Silke Stroh, Gaelic Scotland in the Colonial Imagination: Anglophone Writing from 1600 to 1900
Evanston, IL: Northwestern University Press, 2017
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Can Scotland be considered an English colony? Is its experience and literature comparable to that of overseas postcolonial countries? Or are such comparisons no more than patriotic victimology to mask Scottish complicity in the British Empire and justify nationalism? These questions have been heatedly debated in recent years, especially in the run-up to the 2014 referendum on independence, and remain topical amid continuing campaigns for more autonomy and calls for a post-Brexit “indyref2.” However, postcolonialism cannot be reduced to politics: cultural concerns are equally important. Focusing on the first centuries of the British Unions, Gaelic Scotland in the Colonial Imagination also offers a general introduction to the emerging field of postcolonial Scottish studies, assessing both its potential and limitations in order to promote further interdisciplinary dialogue. Accessible to readers from various backgrounds, the book combines overviews of theoretical, social, and cultural contexts with detailed case studies of literary and nonliterary texts. The main focus is on internal divisions between the anglophone Lowlands and traditionally Gaelic Highlands. Central to the ‘internal colonialism’ debate, these divisions also play a crucial role in Scottish–English relations. This study shows how the image of Scotland’s Gaelic margins changed under the influence of two simultaneous developments: the emergence of the modern nation state and the rise of overseas colonialism. Both sparked intense debates over ethnic hierarchies, progress and development, cultural intermixture, exploitation and resistance. Examples are drawn from novels, travel writing, poetry, political and administrative documents, writings by missionaries and educators, historiography, journalism, and anthropology.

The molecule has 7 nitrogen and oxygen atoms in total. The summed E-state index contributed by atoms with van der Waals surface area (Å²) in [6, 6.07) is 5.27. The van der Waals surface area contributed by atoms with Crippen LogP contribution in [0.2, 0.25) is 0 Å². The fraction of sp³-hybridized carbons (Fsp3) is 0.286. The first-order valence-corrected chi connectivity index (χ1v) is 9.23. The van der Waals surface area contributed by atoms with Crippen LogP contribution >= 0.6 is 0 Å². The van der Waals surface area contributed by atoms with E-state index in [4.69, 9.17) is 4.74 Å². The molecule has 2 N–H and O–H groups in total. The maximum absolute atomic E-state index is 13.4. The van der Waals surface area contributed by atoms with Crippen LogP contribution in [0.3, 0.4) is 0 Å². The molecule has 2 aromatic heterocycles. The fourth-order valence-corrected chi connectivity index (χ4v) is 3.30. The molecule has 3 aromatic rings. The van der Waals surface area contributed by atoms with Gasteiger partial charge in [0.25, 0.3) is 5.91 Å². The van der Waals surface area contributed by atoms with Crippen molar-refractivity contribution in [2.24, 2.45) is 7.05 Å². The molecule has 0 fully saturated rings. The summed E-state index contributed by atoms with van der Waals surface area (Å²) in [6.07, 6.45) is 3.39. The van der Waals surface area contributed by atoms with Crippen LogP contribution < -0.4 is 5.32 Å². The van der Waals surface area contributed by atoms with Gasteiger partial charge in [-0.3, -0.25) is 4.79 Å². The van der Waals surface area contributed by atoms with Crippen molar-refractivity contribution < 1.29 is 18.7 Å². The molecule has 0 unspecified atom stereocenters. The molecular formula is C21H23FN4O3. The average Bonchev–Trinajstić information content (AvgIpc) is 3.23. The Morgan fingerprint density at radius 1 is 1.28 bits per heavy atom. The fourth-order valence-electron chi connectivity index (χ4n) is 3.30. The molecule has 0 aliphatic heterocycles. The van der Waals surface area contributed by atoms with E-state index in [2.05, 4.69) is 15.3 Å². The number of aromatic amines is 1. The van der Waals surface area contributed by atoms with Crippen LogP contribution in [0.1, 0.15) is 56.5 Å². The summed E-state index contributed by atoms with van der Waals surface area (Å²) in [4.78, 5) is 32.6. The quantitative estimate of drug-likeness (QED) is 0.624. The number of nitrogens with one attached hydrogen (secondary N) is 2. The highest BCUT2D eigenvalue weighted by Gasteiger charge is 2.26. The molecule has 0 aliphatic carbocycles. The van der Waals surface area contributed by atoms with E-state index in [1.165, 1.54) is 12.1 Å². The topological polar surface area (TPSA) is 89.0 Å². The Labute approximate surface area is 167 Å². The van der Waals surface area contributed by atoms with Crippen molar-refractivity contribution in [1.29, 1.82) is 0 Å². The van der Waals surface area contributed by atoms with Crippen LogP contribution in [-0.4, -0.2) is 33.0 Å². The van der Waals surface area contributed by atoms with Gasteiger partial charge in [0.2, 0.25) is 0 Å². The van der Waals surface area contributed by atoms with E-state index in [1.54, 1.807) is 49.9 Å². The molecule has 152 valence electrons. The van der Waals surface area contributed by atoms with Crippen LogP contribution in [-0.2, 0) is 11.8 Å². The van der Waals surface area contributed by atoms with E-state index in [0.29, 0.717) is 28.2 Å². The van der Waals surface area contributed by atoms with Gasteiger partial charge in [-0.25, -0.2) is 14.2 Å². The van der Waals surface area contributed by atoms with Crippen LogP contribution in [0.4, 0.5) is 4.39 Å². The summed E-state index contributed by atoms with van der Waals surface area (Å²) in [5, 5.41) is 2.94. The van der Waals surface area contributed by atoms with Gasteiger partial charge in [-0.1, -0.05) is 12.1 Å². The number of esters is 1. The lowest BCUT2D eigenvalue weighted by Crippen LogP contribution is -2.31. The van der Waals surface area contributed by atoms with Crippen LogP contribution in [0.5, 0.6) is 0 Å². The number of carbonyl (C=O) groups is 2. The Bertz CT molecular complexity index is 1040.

Chapter 1: The Modern Nation- State and Its Others: Civilizing Missions at Home and Abroad, ca. 1600 to 1800
Chapter 2: Anglophone Literature of Civilization and the Hybridized Gaelic Subject: Martin Martin’s Travel Writings
Chapter 3: The Reemergence of the Primitive Other? Noble Savagery and the Romantic Age
Chapter 4: From Flirtations with Romantic Otherness to a More Integrated National Synthesis: “Gentleman Savages” in Walter Scott’s Novel Waverley
Chapter 5: Of Celts and Teutons: Racial Biology and Anti- Gaelic Discourse, ca. 1780–1860
Chapter 6: Racist Reversals: Appropriating Racial Typology in Late Nineteenth- Century Pro- Gaelic Discourse
About the author
Silke Stroh is a lecturer in anglophone literature and cultural studies at the University of Muenster, Germany.